- Prices. Prices on their products have gone up way over normal inflation. I have a good job and i could easily afford current prices but i just cant justify them. The perceived value of the kits (not all, but many many) for me, isnt that high. The price of codex is also step. A low budget (colorless) version for young ppl would be great as not everyone can ditch that amount of money to start gaming.

    - Rules. Im more a collector than a gamer, but theres a serious issue with rules nowadays. So many digital releases that its hard to keep up with the latest rules. On top of that i find individual codex poorly tested, the best example being redundant units that are made useless by better suited units of the same codex. I wont talk about balance cause we all know they dont really care much about that.
    Also, the emphasis on increasing model count (and thus income) in their games has made playing logistics more difficult. "Hey lets play a game of 40K! Sure... /me glances the several shelves of miniatures and vehicles that have to be packed and loaded to the game store or said friend's house... /me shivers".


    So... At the moment i barely make any purchases, and id love to collect some other armies, but these things keep me from doing so. And im not sure what can they do to correct the situation they are in. Dunno if the can afford to open forums, lower prices, etc. I hope the future is not too gloomy for them as im at least enjoying the HH novel series and would love to read it to its final conclusion.

    Note: English is not my native tongue so i apologyze for any grammatical mistakes or typos. Love your blog!

    ReplyDelete
    Replies
    1. I think what you wrote pretty much summarizes it well for all of us that are collector nerds and gamers for 20+ years. I can fully subscribe to this :)

      Delete
  19. I find myself agreeing with most of the previous comments. As a long term collector of GW I love the history, back story of the 40k universe. I know my sales have dropped given the proce hikes. I still have a £50 box of ravenwing (now £75 and only x years on).

    However I do feel we are part of our own problem. I obly buy from gw or a local store. Not off the internetz. As even if I get a discount I think the lower margins for GW can only be a bad thing. (see earlier parts of the blog).

    As for GW employees, I can only say that things are great. Even with the KPIS in my experience they still love the hobby. And I excuse them for doing the "sell" on the latest box set. The stores have improved beyond belief in the past 5 or so years.

    Anyway, I see a major issue in the profit loss from the internet independent sales. The 30% increase in the ravenwing set kinda matches with my own view of 60 /v30 split, beteween independents and gw. So of we all brought from Wayland they would have to shift 1.5 as many units to make the same profit. Hence the price rises.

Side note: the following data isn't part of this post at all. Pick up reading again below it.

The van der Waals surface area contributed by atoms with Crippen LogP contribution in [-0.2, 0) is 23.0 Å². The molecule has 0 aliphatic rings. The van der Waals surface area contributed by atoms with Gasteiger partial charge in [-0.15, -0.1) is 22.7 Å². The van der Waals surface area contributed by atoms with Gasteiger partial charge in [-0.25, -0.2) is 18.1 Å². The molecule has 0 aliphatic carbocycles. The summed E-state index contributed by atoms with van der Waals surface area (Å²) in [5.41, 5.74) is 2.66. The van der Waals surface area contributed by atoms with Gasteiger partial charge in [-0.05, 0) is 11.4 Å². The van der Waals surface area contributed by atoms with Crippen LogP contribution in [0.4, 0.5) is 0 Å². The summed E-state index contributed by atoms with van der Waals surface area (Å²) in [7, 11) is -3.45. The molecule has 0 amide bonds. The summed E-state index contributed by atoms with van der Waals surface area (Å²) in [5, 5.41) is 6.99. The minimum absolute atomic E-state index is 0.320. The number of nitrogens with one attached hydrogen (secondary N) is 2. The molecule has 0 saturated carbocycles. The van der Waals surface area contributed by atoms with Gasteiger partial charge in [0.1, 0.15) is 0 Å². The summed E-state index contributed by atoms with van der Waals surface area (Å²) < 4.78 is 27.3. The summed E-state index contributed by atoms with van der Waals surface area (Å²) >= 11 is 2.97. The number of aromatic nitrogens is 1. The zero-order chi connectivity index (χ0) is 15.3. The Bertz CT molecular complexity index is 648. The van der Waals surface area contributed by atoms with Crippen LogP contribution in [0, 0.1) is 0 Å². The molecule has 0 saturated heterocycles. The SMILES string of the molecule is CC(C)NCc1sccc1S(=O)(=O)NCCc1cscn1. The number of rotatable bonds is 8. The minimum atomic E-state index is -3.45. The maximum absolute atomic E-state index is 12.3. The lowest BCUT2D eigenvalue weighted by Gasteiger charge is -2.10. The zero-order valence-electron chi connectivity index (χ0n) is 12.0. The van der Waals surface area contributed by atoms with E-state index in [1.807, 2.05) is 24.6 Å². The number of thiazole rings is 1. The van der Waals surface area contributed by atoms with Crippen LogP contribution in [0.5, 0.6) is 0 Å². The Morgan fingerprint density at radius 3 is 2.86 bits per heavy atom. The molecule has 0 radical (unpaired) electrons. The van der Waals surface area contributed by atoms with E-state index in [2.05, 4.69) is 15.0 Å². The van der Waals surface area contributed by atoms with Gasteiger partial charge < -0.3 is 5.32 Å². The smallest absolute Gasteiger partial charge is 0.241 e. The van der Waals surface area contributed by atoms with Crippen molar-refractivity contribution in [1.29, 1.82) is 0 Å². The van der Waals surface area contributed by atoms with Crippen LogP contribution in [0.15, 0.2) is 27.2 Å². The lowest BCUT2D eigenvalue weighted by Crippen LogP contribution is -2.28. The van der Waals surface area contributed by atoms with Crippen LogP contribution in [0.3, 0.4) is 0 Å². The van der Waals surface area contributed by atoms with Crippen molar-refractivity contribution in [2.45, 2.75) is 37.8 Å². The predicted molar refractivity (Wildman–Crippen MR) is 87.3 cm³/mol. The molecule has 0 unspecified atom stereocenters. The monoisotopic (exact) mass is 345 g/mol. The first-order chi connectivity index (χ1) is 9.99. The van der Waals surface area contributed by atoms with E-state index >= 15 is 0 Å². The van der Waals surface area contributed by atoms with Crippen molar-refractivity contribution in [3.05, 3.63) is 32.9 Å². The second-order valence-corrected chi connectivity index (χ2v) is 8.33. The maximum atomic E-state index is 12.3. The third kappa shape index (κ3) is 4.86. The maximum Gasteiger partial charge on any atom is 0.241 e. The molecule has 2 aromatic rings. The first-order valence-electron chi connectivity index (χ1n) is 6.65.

Pessimism over, looking forward to the new white dwarf if they take it back to a hobby magazine then it's a good sign. Otherwise a weekly sales pitch is the death of them.

    ReplyDelete
    Replies
    1. I agree. As I mentioned on several occasions, GW's staff is great. Real nerds that love what they are doing!

      And yes, the low margin due to internet wild west is one of the main reasons why prices are where they are imo. It took them 10 years to finally come up with a system that they should have developed in a week. Slugs are faster than that :D

      Delete
  20. They will continue to lose sales and customers as they continue to screw over independent retailers and gouge their customer base. Companies like Privateer Press, Battlefront and Wyrd (to name a mere few) will continue to pick up disgruntled GW fans and reap the lost sales. Of course, this year will see the return of the annual GW "Price Adjustment"....
    The end times are upon us..

    ReplyDelete
  21. I have actual 3rd hand gossip but it seems approved. I am from small market west of Germany and GW actualy cancelled general distribution to our and neighbouring country. However sort of agreement has been reached with old distributor. All of GW products suddenly increased price /and protecting steps of our national bank have another influence/. So not even eshops are not able to keep prices simillar to other EU countries, including postal.

    It will definetely not help buying new armies and finding new players.
    So they realy our improving margings, however they are not helping stockists in smaller countries. For them it is realy harsh and they feel no obligation to support such an idiotic movement. So if the close it means no support for the hobbyist and if no support?WTF?

    If u would like to start with SM army with basic rules you have to throw away 1/4 of average monthly sallary.

    This is for the first time that we realy have succesfull growth of other wargaming games sales and it seems it will withstand and will not be :seasonal:
    Its quite opposing what PP or CB do...

    Well why the Patton does not kick Eisenhowers arse and not gone to PRG faster then the heroic soviet soldiers :-D There will be better economy here... Of course just Kiddin' :-D

    ReplyDelete
  22. Hey guys, do a kickstarter for buying GW, I will pledge you some money on that !!

    ReplyDelete
  23. Hello there hope every body enjoying while playing the awesome kinds of the games like the online games of the type ben 10 games.

    ReplyDelete

Related Posts Plugin for WordPress, Blogger...